“So he had invented some solutions, for small memories—little slights, insults—you relived them again and again until they were neutralized, until they became near meaningless with repetition, or until you could believe that they were something that had happened to someone else and you had just heard about it.” (Part IV, Ch.3, 380)
To summarize in one phrase, A Little Life is relentless suffering. It is extremely dark and disturbing, beyond excruciating, but has so much beauty in it. The novel follows a diverse crew of four friends, all graduates of a prestigious New England college, tightly bound to each other, who move to New York City to make their way. There is kind, handsome Willem, an aspiring actor; Malcolm, the biracial scion of a wealthy family who is stuck in an architect firm; JB, the child of Haitian immigrants, a painter in pursuit of fame in the art world; and withdrawn, brilliant, and enigmatic Jude, who really is the center of gravity of the story. As Jude’s harrowing, mysterious past is revealed in a restrained manner, mainly because Jude is determined to curb those horrible memories, the relationships between the four friends deepen and darken, each f whom is challenged by Jude’s unspeakable trauma in his childhood.
His brain was vomitting memories, they were flooding everything else—he thought of people and sensations and incidents he hadn’t thought of in years . . . He had tried—all his life . . . he had tried to make himself clean. (Part IV, Ch.3, 391)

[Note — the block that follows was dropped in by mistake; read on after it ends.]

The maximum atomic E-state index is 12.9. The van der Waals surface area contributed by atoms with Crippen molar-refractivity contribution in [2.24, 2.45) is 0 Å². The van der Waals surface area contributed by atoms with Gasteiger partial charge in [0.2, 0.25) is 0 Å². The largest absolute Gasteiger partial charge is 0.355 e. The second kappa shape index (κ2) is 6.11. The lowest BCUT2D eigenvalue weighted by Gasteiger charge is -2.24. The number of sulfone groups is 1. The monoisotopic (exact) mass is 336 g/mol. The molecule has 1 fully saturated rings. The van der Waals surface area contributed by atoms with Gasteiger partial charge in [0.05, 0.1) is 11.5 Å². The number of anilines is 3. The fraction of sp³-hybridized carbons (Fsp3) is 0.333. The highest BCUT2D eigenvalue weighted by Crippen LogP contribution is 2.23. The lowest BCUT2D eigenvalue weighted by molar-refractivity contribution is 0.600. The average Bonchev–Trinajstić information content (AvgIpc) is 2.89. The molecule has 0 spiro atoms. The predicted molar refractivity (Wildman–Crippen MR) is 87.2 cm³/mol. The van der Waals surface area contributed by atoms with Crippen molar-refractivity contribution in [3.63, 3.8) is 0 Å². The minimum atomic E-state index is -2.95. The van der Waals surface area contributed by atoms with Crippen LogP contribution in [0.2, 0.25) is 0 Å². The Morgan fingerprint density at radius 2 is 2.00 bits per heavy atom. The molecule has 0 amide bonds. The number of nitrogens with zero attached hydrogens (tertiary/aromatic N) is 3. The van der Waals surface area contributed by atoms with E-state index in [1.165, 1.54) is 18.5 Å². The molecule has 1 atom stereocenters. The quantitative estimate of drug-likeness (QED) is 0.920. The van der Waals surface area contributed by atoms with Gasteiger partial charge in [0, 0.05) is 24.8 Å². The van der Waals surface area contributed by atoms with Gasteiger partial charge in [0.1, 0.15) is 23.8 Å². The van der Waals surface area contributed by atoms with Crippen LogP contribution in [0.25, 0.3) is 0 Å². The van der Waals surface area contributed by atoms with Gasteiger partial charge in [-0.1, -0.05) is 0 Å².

As narrative exhausts on the camaraderie, the ensemble recedes and Jude comes to the fore. A Little Life is Jude’s story; it’s a long meditation on sexual abuse, suffering, self-injury, and the difficulties of recovery. What childhood trauma that had befallen him ultimately defines his life—his fear of life and relationship. He’s inclined to self-injury, to cutting himself so that he’s numb from pain. The cutting becomes a leitmotif, recurring and queasy. Cutting is both a symptom of and a control mechanism for the profound abuse Jude suffered during the years before he came to university. The depiction of abuse and physical suffering at the hand of a priest is so graphic that would make some readers queasy.
The book is long, but what Yanagihara does in chronicling Jude’s battered past is balanced by lighter stretches. Some of the most moving parts of the novel are not its mos brutal but its tenderest ones, moments when Jude receives kindness and support from his friends, his adopted parents, and especially from Willem, who loves him and does not treat him as an object. In a way, friendship is the only solace available to him and friendship alone makes it possible for him to conceive life. The book doesn’t offer any possibility of redemption and deliverance beyond the tender moments, but it does give us the moral that however sad life is, one goes on to search for solace. It’s a book about the limits of friendship and the bright humanity of people.
720 pp. Picador. UK Paper Edition. [Read|Skim|Toss] [Buy|Borrow]